Bob Duggan has Master’s Degrees in English Literature and Education and is not afraid to use them. Born and raised in Philadelphia, PA, he has always been fascinated by art and brings an informed amateur’s eye to the conversation.
If all the rational arguments argue against American gun culture, then the irrational (sometimes creepy) ones must be to blame for our fatal firearms attraction.
Was Jackson Pollock more than just “Jack the Dripper”?
Let the French flag fly on Facebook. It flies for us all. It flies for life.
No national museum captures its country’s greatness as perfectly as Russia’s Hermitage.
American stuff is the stuff of American history, as recorded in still life painting.
Rubens’ Prometheus literally flips Michelangelo’s Christ on his head to look at art and gods in a whole new way.
Vilhelm Hammershøi’s tranquil, yet unsettling interiors make him the most influential artist you’ve never heard of.
To mark the centennial of Trappist monk, poet, theologian, and social activist Thomas Merton’s birth, a new exhibition focuses on his photography and how those photos are not just images to contemplate, but also ways of Zen contemplation.
From “Border Walls” to “Anchor Babies,” the immigration debate heats up every American presidential election. An art instillation challenges the cruelty of much of that rhetoric and questions the very idea of borders.
Why do Vermeer’s paintings fascinate us so? Perhaps the reason lies behind a revolution in seeing in both art and science rooted in Vermeer’s 17th century Holland.
For art history, August 21 and 22 are the dates that will live in infamy. In some strange nexus of negative karma stretching over nearly a century, three of the greatest art heists of all time took place on these dates.
For the 1960s generation, however, “the day the music died” was July 25, 1965 — the day when Bob Dylan crashed the 1965 Newport Folk Festival stage with an electric guitar in front of him and rock band behind him to rip into a loud, raucous version of his new hit, “Like a Rolling Stone.”
The 70th anniversary of the dropping of atomic bombs on the Japanese cities of Hiroshima and Nagasaki will undoubtedly be accompanied by images of the “mushroom clouds” that rose over both cities. Terrible and sublime, these images burned themselves into the consciousness of “the greatest generation” and every generation since that’s lived with both the legacy of nuclear war and the reality of nuclear energy. A new exhibition at the Art Gallery of Ontario titled Camera Atomica looks deeply at the interrelated nature of photography and nuclear war and peace to come away with a fascinating glimpse of the calculatedly manufactured “atomic sublime” — the fascination with such terrible power at our command that simply won’t let us look away.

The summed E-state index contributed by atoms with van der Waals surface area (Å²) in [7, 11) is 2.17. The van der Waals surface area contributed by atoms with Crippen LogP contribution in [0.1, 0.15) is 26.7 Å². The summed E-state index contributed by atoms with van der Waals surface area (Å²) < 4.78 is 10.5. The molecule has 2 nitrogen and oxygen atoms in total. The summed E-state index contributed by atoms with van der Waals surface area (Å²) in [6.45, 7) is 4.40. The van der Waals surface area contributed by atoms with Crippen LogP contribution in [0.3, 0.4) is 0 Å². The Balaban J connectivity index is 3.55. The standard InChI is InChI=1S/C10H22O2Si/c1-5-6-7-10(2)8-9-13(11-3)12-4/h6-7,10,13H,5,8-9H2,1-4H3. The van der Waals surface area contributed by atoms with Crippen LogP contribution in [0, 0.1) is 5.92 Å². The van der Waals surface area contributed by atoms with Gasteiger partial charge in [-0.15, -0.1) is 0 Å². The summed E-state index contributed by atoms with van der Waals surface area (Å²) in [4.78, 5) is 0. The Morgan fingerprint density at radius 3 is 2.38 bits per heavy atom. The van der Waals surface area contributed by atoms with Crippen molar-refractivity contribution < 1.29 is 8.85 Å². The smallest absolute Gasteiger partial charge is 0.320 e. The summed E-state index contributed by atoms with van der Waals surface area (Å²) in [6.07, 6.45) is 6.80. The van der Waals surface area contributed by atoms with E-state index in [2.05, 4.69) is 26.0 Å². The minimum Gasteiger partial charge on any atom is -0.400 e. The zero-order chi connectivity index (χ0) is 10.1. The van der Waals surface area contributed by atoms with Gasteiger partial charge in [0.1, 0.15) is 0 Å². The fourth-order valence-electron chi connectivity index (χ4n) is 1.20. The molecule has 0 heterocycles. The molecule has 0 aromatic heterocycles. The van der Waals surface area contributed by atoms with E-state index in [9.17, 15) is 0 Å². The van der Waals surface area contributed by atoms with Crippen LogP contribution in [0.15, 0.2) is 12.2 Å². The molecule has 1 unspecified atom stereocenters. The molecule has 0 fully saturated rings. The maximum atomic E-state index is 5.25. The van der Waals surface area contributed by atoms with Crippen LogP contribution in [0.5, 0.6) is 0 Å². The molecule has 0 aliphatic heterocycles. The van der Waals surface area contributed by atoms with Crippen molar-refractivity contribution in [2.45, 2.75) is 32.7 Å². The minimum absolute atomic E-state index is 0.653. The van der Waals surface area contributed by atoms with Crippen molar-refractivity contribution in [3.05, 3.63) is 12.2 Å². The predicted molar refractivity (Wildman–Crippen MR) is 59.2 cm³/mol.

“When I think of art, I think of beauty. Beauty is the mystery of life,” minimalist artist Agnes Martin once explained. “It is not in the eye; it is in my mind. In our minds there is awareness of perfection.” In the first comprehensive survey of her art at the Tate Modern, in London, England, the exhibition Agnes Martin strives to guide viewers to that “awareness of perfection” Martin strove to embody in her minimalist, geometrically founded art. Rather than the cold, person-less brand of modernist minimalism, Martin’s work personifies the warm humanity of Buddhist editing down to essentials. At the same time, surveying Martin’s art and thinking allows us to revisit the feminist critiques of minimalism and shows how Martin’s stepping back from the bustle of the New York art scene freed her to find “a beautiful mind” — not just for women, but for everyone.
When the Whitney Museum of American Art decided to stage in 1948 their first exhibition of a living American artist, they chose someone who wasn’t even an American citizen, but only legally could become one just before his death. Painter Yasuo Kuniyoshi came to America as a teenager and immersed himself in American culture and art while rising to the top of his profession, all while facing discrimination based on his Japanese heritage. The exhibition The Artistic Journey of Yasuo Kuniyoshi, which runs through August 30, 2015 at the Smithsonian American Art Museum in Washington, DC, unveils an amazing story of an artist who lived between two worlds — East and West — while bridging them in his art that not only synthesized different traditions, but also mirrored the joys and cruelties of them.
A prominent performance artist accuses Big Oil of focusing more on cleaning up their image than their business’ collateral damage... and charges cultural institutions that take Big Oil sponsorship money as accomplices to that crime.
The standard line against painter John Singer Sargent goes like this: a very good painter of incredible technique, but little substance who flattered the rich and famous with decadently beautiful portraiture — a Victorian Andrea del Sarto of sorts whose reach rarely exceeded his considerable artistic grasp. A new exhibition of Sargent’s work and the accompanying catalogues argue that he was much more than a painter of pretty faces. Instead, the exhibition Sargent: Portraits of Artists and Friends and catalogues challenge us to see Sargent’s omnivorous mind, which swallowed up nascent modernist movements not just in painting, but also in literature, music, and theater. Sargent the omnivore’s dilemma thus lies in being too many things at once and tasking us to multitask with him.